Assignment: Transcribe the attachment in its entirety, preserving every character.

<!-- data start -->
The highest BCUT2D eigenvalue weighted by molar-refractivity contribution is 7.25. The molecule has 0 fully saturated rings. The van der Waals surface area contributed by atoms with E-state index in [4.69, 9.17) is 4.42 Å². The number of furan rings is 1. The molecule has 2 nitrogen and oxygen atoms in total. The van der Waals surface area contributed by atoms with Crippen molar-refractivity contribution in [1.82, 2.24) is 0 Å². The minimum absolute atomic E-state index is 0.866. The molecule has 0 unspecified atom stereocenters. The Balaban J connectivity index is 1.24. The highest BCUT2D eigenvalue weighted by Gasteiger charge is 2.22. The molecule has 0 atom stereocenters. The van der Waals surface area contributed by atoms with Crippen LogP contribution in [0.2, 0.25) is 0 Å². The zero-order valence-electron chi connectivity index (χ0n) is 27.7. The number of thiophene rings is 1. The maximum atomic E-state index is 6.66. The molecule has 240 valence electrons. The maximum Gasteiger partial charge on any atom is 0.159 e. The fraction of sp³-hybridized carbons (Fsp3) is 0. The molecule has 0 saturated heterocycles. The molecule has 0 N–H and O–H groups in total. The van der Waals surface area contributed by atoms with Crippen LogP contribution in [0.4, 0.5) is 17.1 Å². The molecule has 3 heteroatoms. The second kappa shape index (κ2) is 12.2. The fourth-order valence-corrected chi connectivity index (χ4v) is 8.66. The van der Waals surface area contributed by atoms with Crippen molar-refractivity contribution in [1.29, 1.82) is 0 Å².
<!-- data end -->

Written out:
The highest BCUT2D eigenvalue weighted by molar-refractivity contribution is 7.25. The molecule has 0 fully saturated rings. The van der Waals surface area contributed by atoms with E-state index in [4.69, 9.17) is 4.42 Å². The number of furan rings is 1. The molecule has 2 nitrogen and oxygen atoms in total. The van der Waals surface area contributed by atoms with Crippen molar-refractivity contribution in [1.82, 2.24) is 0 Å². The minimum absolute atomic E-state index is 0.866. The molecule has 0 unspecified atom stereocenters. The Balaban J connectivity index is 1.24. The highest BCUT2D eigenvalue weighted by Gasteiger charge is 2.22. The molecule has 0 atom stereocenters. The van der Waals surface area contributed by atoms with Crippen LogP contribution in [0.2, 0.25) is 0 Å². The zero-order valence-electron chi connectivity index (χ0n) is 27.7. The number of thiophene rings is 1. The maximum atomic E-state index is 6.66. The molecule has 240 valence electrons. The maximum Gasteiger partial charge on any atom is 0.159 e. The fraction of sp³-hybridized carbons (Fsp3) is 0. The molecule has 0 saturated heterocycles. The molecule has 0 N–H and O–H groups in total. The van der Waals surface area contributed by atoms with Crippen LogP contribution in [0.4, 0.5) is 17.1 Å². The molecule has 3 heteroatoms. The second kappa shape index (κ2) is 12.2. The fourth-order valence-corrected chi connectivity index (χ4v) is 8.66. The van der Waals surface area contributed by atoms with Crippen molar-refractivity contribution in [1.29, 1.82) is 0 Å².